Turkish PM calls Cyprus, Israel drilling "madness"

ANKARA, Sept 21 (Reuters) - Turkish Prime Minister Tayyip Erdogan described offshore gas drilling by estranged ally Israel and Cyprus as “madness” on Wednesday, raising the stakes in a confrontation over potentially huge deposits in the eastern Mediterranean.

The quarrel over gas has escalated in recent weeks, just as relations between Turkey and Israel abruptly broke down over Israel’s refusal to apologise for a deadly raid on a Turkish flotilla last year.

Israel and the Greek-speaking government of Cyprus are exploring for gas in the eastern Mediterranean, and Israel has laid claim to a massive deepwater gas field discovered in 2009.

Turkey, increasingly assertive in the region under Erdogan, disputes Israeli and Cypriot offshore territorial claims and says Cyprus should not exploit resources until it resolves a stand-off with its breakaway Turkish-speaking north.

Long one of Israel’s few friends in the Middle East, Turkey downgraded diplomatic and trade ties with the Jewish state this month after Israel refused to apologise for killing nine Turks in a 2010 raid on a Turkish flotilla bound for the Gaza Strip.

“The Greek Cypriot administration and Israel are engaging in oil exploration madness in the Mediterranean,” Turkish state news agency Anatolian quoted Erdogan as telling Turkish journalists in New York ahead of the U.N. General Assembly meeting.

“Actually, the Greek Cypriot administration’s drilling activity is nothing but sabotage of the negotiation process between Turkish Cypriots and Greek Cypriots,” he added.


The drilling controversy has added a new and potentially explosive element to a dispute over Cyprus which has defied mediation for decades.

The island was split by a Turkish invasion in 1974 after a brief Greek inspired coup. Turkey is the only country to recognise a breakaway Turkish Cypriot state in the north, where it maintains a military presence.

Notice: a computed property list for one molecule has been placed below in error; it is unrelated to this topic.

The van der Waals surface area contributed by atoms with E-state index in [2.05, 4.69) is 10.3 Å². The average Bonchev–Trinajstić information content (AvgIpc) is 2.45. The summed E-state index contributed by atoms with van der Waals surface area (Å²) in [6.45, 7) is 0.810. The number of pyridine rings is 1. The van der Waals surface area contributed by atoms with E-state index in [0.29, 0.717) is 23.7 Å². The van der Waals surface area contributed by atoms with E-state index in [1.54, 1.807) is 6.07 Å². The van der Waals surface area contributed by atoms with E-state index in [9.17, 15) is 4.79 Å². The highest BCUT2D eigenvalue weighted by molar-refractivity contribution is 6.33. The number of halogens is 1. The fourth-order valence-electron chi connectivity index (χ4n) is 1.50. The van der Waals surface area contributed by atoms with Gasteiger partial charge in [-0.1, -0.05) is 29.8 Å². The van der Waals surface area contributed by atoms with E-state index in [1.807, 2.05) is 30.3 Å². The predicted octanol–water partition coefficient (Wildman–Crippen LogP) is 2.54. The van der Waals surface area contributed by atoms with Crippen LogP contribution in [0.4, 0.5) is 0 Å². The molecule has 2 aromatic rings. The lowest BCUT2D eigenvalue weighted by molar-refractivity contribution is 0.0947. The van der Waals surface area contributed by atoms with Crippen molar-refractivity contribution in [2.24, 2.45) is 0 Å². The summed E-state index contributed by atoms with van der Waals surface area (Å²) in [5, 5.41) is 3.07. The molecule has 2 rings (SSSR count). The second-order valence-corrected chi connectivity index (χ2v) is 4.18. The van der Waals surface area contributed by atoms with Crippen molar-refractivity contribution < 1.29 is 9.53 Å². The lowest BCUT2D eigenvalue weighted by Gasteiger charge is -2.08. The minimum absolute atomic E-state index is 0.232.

Turkey has said it would carry out its own energy surveys with the breakaway Turkish Cypriot state -- under escort by its war ships if necessary -- if Cyprus pressed ahead with drilling.

Erdogan again emphasised Turkish military prowess on Wednesday: “Our assault boats and frigates are already in the region,” Anatolian quoted him as saying.

The United Nations is trying to unite Cyprus as a federation and wants talks to conclude by mid 2012. The European Commission has called for Cyprus and Turkey to show restraint in the gas row and work toward a settlement on the island.

Turkey’s new tension with Israel makes the issue even more explosive at a time when the Arab Spring revolts are reshaping the balance of power in the region. Erdogan said last week that Turkish warships could be sent to the eastern Mediterranean at any time and Israel could not do whatever it wants there.

Texas-based Noble Energy which is carrying out the drilling operations for Cyprus, has been conducting offshore drills in the eastern Mediterranean for Israel since 1998.

Cyprus has said it will block negotiations Turkey began in 2005 to join the European Union if Ankara continues to oppose its gas exploration. Turkey has said it will freeze relations with the EU Presidency if Cyprus is given the rotating role next July before a settlement over the island is reached. (Writing by Jonathon Burch and Ece Toksabay)